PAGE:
Under The Shadow (Movie Review)

Last Updated on August 2, 2021

PLOT: An unhappily bereaving mother in war-torn Tehran must protect her young daughter from a deleterious Djinn that has infiltrated their home.

REVIEW: Featured two months ago on our list of Most Anticipated Genre Flicks to see this autumn, all I really knew about UNDER THE SHADOW, aside from boasting one of the best horror titles in some time, was that it had been garnering unanimously positive festival buzz in prior months. And frankly, having just seen it, I'd have to wholeheartedly concur. In his first feature made after a skein of shorts, writer/director Babak Anvari has crafted a empathetically human, fitly efficient and genuinely unnerving PG-13 horror-show that not only works on the surface level of mere entertainment, but one that also argues quite subtly and effectively the psychological toll of ongoing wartime. With two incredibly sold performances by its two female leads – Narges Rashidi and Avin Manshadi – we can't urge you all enough to loom UNDER THE SHADOW when it enters theaters this very day, October 7th. Straight up, this is an anxiously ambient, slow-roasting maelstrom of madness!

The picture opens with a visit of our heroine, Shideh (Rashidi), to the university she used to attend. When soliciting a return to school to finish her studies as a doctor – this after the absence of a politically active, antiwar protest – she is flat out denied. Worse yet, her mother died six months prior. Bereaving and grief stricken, she returns home to the comfort of her young daughter Dorsa (Manshadi) and husband Iraj (Bobby Naderi). The next day Iraj is drafted as a medic to the frontline of the war between Iran and Iraq. He implores Shideh to take Dorsa to his parents house, outside of Tehran, but Shideh refuses on the logic that their daughter needs her home more than anything, and there's no reason to uproot her based on fear-mongering rumors. Such as, a missile is on its way into the city. Hunkering down, we get an empathetic glimpse at everyday life for the girls and how it doesn't drastically differ from anywhere else in the world. They play tea-time, watch TV, Shideh constantly exercises to classic Jane Fonda workout videos, reminding us we're firmly entrenched in the 80s. As we'll see, what goes around comes around!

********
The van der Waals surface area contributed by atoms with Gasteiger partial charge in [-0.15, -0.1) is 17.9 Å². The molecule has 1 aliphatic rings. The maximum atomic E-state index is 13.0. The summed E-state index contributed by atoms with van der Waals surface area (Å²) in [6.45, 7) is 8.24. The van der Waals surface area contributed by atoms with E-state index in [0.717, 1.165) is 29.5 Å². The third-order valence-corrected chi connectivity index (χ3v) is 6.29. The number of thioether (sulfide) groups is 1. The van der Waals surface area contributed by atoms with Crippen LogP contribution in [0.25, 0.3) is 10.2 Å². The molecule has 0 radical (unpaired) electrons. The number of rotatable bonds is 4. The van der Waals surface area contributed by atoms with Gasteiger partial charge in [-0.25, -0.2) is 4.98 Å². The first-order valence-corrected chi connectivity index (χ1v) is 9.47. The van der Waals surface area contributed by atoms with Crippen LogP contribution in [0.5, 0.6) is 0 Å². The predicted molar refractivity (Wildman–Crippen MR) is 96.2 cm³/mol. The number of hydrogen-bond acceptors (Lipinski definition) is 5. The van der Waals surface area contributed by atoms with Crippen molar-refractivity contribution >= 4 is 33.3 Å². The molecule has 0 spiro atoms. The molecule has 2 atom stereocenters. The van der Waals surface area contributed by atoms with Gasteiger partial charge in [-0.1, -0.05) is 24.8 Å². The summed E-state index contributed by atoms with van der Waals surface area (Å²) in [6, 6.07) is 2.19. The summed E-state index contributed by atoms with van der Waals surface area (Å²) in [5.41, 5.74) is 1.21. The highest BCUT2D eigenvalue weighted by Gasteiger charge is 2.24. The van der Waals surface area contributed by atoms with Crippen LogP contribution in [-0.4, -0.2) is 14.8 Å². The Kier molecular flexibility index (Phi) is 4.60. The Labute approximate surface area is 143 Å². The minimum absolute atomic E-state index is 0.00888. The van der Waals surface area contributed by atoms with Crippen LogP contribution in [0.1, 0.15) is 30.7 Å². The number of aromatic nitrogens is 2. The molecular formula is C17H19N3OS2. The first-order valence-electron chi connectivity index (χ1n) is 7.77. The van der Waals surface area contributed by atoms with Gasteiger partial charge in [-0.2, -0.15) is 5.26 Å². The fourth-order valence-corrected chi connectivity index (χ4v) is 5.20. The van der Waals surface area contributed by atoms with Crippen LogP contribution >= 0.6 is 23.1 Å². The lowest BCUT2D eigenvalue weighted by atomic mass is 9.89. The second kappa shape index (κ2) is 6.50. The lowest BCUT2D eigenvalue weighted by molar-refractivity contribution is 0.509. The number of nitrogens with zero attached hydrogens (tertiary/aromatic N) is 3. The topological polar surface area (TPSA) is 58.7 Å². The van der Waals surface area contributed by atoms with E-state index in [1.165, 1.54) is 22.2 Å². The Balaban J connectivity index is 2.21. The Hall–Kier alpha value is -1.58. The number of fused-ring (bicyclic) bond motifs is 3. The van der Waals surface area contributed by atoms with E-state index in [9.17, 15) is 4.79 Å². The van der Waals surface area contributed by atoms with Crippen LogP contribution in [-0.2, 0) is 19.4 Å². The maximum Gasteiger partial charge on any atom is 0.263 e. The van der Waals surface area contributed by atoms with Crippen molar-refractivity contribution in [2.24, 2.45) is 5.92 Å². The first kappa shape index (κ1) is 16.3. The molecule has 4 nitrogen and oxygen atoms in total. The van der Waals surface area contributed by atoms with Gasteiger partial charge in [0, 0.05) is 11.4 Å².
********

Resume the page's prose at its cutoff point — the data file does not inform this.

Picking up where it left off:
Then one day, a missile does bombard their homestead. And as soon as it does, eerie and even supernatural occurrences begin happening around the house. As most neighbors begin to flee the city for safe haven, Shideh vows to stay put, promising to find Dorsa's missing doll Kimia before the pack up and get the hell out of dodge their damn selves. Dorsa won't leave without it. But the doll is gone, nowhere to be found. Dorsa develops a nasty fever with each passing hour. A giant ceiling crack left in the wake of the missile appears as some kind of conduit to the other side. A malefic Djinn is said to have crept in. It's here that the movies seems to suggest, in my interpretation, that collateral damage incurred by indiscriminant bombing will inevitably foment and proliferate pure evil. Blowback. As a brilliant allegory, Anvari seems to posit that, the bombing of innocent people in the wrong place at the wrong time is precisely the cause of retaliatory evil in the middle east. Here it's filtered through the lens of a haunted house yarn, but the subtle sentiment is not lost. In fact, the point is reinforced by the recurrence of Jane Fonda – a staunch antiwar activist during the 70s – which supports this entire notion that, no matter how good the intent of bombing might be, it will ineluctably spawn further hatred, which will in turn beget actionable retribution.